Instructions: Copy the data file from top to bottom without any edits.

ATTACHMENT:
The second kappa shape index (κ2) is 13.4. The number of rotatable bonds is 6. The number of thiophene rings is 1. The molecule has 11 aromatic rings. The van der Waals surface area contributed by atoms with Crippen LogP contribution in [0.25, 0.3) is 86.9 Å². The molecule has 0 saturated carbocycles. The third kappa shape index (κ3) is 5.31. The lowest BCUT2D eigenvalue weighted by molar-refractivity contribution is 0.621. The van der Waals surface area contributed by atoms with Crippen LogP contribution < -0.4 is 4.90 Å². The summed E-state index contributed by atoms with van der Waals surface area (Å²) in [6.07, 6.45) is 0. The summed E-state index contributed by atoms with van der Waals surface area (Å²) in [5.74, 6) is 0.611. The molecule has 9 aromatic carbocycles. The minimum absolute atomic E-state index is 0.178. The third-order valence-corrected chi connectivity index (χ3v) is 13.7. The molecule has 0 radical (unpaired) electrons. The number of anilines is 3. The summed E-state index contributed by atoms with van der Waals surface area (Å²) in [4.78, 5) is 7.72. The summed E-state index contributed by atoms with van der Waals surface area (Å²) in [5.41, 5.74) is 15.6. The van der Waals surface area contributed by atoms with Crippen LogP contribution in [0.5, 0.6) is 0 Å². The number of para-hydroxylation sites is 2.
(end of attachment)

The second kappa shape index (κ2) is 13.4. The number of rotatable bonds is 6. The number of thiophene rings is 1. The molecule has 11 aromatic rings. The van der Waals surface area contributed by atoms with Crippen LogP contribution in [0.25, 0.3) is 86.9 Å². The molecule has 0 saturated carbocycles. The third kappa shape index (κ3) is 5.31. The lowest BCUT2D eigenvalue weighted by molar-refractivity contribution is 0.621. The van der Waals surface area contributed by atoms with Crippen LogP contribution < -0.4 is 4.90 Å². The summed E-state index contributed by atoms with van der Waals surface area (Å²) in [6.07, 6.45) is 0. The summed E-state index contributed by atoms with van der Waals surface area (Å²) in [5.74, 6) is 0.611. The molecule has 9 aromatic carbocycles. The minimum absolute atomic E-state index is 0.178. The third-order valence-corrected chi connectivity index (χ3v) is 13.7. The molecule has 0 radical (unpaired) electrons. The number of anilines is 3. The summed E-state index contributed by atoms with van der Waals surface area (Å²) in [4.78, 5) is 7.72. The summed E-state index contributed by atoms with van der Waals surface area (Å²) in [5.41, 5.74) is 15.6. The van der Waals surface area contributed by atoms with Crippen LogP contribution in [0.5, 0.6) is 0 Å². The number of para-hydroxylation sites is 2.